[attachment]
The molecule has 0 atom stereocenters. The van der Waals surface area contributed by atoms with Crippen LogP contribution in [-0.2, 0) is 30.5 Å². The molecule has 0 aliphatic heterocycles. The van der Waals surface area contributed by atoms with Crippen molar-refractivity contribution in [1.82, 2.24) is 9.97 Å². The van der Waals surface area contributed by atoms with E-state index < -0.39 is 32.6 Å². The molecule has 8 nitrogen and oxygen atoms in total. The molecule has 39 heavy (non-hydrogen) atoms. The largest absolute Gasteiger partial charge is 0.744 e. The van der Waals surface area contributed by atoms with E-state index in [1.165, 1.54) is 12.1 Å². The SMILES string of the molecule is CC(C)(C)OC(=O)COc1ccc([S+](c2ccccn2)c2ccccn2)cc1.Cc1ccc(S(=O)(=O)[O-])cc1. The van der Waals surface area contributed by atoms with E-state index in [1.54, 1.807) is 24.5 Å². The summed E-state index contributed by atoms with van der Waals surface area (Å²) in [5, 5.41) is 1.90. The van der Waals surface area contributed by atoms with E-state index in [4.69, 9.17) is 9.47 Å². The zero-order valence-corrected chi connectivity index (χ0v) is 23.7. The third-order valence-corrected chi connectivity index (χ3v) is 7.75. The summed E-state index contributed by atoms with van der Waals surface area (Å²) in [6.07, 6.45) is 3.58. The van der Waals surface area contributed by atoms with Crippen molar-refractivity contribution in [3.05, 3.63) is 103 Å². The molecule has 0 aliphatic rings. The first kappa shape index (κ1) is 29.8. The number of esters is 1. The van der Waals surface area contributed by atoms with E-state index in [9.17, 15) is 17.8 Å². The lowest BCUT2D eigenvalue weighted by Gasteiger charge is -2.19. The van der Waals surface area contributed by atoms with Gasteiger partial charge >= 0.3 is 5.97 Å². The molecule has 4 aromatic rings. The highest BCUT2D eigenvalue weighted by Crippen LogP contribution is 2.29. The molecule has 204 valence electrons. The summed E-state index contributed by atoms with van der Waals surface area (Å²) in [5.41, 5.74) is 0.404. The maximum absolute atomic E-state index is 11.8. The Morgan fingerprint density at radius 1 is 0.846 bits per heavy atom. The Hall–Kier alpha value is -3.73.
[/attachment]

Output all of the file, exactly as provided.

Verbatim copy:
The molecule has 0 atom stereocenters. The van der Waals surface area contributed by atoms with Crippen LogP contribution in [-0.2, 0) is 30.5 Å². The molecule has 0 aliphatic heterocycles. The van der Waals surface area contributed by atoms with Crippen molar-refractivity contribution in [1.82, 2.24) is 9.97 Å². The van der Waals surface area contributed by atoms with E-state index < -0.39 is 32.6 Å². The molecule has 8 nitrogen and oxygen atoms in total. The molecule has 39 heavy (non-hydrogen) atoms. The largest absolute Gasteiger partial charge is 0.744 e. The van der Waals surface area contributed by atoms with E-state index in [1.165, 1.54) is 12.1 Å². The SMILES string of the molecule is CC(C)(C)OC(=O)COc1ccc([S+](c2ccccn2)c2ccccn2)cc1.Cc1ccc(S(=O)(=O)[O-])cc1. The van der Waals surface area contributed by atoms with E-state index in [1.54, 1.807) is 24.5 Å². The summed E-state index contributed by atoms with van der Waals surface area (Å²) in [5, 5.41) is 1.90. The van der Waals surface area contributed by atoms with E-state index in [4.69, 9.17) is 9.47 Å². The zero-order valence-corrected chi connectivity index (χ0v) is 23.7. The third-order valence-corrected chi connectivity index (χ3v) is 7.75. The summed E-state index contributed by atoms with van der Waals surface area (Å²) in [6.07, 6.45) is 3.58. The van der Waals surface area contributed by atoms with Crippen molar-refractivity contribution in [3.05, 3.63) is 103 Å². The molecule has 0 aliphatic rings. The first kappa shape index (κ1) is 29.8. The number of esters is 1. The van der Waals surface area contributed by atoms with E-state index in [9.17, 15) is 17.8 Å². The lowest BCUT2D eigenvalue weighted by Gasteiger charge is -2.19. The van der Waals surface area contributed by atoms with Gasteiger partial charge >= 0.3 is 5.97 Å². The molecule has 4 aromatic rings. The highest BCUT2D eigenvalue weighted by Crippen LogP contribution is 2.29. The molecule has 204 valence electrons. The summed E-state index contributed by atoms with van der Waals surface area (Å²) in [5.41, 5.74) is 0.404. The maximum absolute atomic E-state index is 11.8. The Morgan fingerprint density at radius 1 is 0.846 bits per heavy atom. The Hall–Kier alpha value is -3.73.